R.N. Mittal, J.
1. This second appeal has been filed against the judgment of the Additional District Judge, Patiala, dated February 2, 1963, by the defendants.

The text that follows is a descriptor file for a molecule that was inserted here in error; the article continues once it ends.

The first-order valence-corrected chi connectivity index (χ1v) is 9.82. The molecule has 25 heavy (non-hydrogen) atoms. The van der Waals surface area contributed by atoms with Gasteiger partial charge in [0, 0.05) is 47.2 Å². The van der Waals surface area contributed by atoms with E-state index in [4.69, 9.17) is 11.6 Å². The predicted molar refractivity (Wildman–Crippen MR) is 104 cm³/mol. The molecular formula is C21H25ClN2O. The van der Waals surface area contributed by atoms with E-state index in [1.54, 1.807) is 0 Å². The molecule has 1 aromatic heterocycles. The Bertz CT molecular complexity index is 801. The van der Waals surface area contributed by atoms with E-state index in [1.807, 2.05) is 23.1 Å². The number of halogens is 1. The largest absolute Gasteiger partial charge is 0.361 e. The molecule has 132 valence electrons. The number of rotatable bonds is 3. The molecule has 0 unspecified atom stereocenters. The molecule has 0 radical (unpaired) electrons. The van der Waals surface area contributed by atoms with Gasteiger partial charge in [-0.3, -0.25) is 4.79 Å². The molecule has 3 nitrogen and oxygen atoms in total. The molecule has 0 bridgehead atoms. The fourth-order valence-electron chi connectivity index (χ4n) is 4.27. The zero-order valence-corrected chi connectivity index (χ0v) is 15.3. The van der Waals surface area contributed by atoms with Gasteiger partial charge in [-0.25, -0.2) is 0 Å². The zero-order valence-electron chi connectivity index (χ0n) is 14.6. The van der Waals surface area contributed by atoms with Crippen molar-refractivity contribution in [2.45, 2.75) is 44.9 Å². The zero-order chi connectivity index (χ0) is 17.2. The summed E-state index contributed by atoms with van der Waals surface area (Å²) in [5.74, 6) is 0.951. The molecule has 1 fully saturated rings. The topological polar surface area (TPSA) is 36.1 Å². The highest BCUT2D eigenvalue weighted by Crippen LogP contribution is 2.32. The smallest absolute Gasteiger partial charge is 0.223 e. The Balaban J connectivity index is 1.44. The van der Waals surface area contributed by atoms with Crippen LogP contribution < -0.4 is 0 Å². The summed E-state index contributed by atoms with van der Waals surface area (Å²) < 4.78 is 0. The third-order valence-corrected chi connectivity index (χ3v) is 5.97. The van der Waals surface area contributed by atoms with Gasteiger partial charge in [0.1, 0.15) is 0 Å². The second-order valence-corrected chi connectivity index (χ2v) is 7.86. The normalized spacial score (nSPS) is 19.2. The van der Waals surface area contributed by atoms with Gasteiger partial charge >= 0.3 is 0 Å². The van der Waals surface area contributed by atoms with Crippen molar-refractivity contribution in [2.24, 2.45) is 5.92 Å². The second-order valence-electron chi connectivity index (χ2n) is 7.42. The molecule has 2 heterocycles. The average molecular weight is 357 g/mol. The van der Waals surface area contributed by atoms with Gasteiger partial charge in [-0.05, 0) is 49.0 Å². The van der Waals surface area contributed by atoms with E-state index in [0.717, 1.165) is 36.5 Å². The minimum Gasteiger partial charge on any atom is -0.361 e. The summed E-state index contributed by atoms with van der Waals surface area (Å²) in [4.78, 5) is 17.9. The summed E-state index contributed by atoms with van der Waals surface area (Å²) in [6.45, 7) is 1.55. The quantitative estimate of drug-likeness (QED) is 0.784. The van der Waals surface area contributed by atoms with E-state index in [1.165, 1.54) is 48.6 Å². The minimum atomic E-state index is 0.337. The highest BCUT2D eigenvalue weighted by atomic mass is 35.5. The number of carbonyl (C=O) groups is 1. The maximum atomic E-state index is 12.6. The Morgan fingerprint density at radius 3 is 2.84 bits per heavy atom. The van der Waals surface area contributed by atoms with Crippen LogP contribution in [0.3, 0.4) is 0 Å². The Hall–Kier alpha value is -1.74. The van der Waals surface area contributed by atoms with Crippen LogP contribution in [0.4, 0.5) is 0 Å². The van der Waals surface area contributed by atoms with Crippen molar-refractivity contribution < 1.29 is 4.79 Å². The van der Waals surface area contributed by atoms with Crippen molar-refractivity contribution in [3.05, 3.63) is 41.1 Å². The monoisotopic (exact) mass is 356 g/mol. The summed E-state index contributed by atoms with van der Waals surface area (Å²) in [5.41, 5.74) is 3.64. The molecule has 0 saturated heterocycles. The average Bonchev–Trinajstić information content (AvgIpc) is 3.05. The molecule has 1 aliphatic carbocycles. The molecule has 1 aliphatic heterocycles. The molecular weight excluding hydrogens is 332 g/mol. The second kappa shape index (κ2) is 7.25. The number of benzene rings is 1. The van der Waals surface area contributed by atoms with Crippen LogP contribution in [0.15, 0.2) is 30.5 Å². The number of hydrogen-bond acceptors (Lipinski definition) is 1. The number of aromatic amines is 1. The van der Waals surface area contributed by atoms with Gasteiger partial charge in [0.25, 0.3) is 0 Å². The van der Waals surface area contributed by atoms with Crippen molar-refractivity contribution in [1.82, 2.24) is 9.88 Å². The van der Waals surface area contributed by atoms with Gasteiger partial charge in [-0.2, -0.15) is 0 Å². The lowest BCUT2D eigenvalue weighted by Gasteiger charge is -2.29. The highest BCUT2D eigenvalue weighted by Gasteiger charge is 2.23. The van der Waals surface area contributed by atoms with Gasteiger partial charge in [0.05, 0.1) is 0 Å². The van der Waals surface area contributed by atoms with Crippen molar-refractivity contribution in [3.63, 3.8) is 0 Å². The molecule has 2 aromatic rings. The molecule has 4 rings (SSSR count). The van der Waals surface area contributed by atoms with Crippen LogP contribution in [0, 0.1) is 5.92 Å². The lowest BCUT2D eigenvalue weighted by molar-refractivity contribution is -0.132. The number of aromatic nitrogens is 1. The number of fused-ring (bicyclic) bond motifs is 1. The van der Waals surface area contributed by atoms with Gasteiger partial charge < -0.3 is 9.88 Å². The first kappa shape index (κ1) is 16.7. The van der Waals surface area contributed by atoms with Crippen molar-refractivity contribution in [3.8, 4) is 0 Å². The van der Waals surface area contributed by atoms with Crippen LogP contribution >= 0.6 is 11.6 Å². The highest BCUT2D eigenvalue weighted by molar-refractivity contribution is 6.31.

2. briefly, the facts of the case are that Nikka Singh defendant sold the land in dispute to the plaintiff on September 12, 1953 for a sum of Rs. 2.500/- and received Rupees 1,500/- in cash. It was recorded in a resolution which was signed by the defendant. The plaintiff had been in possession of the suit property after the sale. He has prayed that a decree for declaration that the defendant had sold his one-half share in the said land, be passed in favour of the plaintiff. The suit has been contested by Nikka Singh, defendant No. 1, He denied the allegations of the plaintiff and stated that he never sold this land to him (plaintiff). He had been in joint possession of the suit land along with the plaintiff. The plaintiff did not pay him the share of the profits arising out of the land and he instituted a suit for recovery thereof in the Revenue Court. One of the issises in that case was regarding the ownership of the land in dispute. That issue was decided in favour of the answering defendant. That judgment of the Revenue Court operates as res judicaita between the parties. (The trial Court held that the plaintiff had become the owner of the suit land by purchase from Nikka Singh, defendant and that the judgment of the Revenue Court does not operate as res judicata between the parties. Consequently, it decreed suit of the plaintiff. Defendant No. 1 went up in appeal before the Additional District Judge, Patiala, who affirmed the judgment and decree of the trial Court and dismissed the appeal. He has come up in appeal against the judgment and decree of the Additional District Judge, Patiala, to this Court.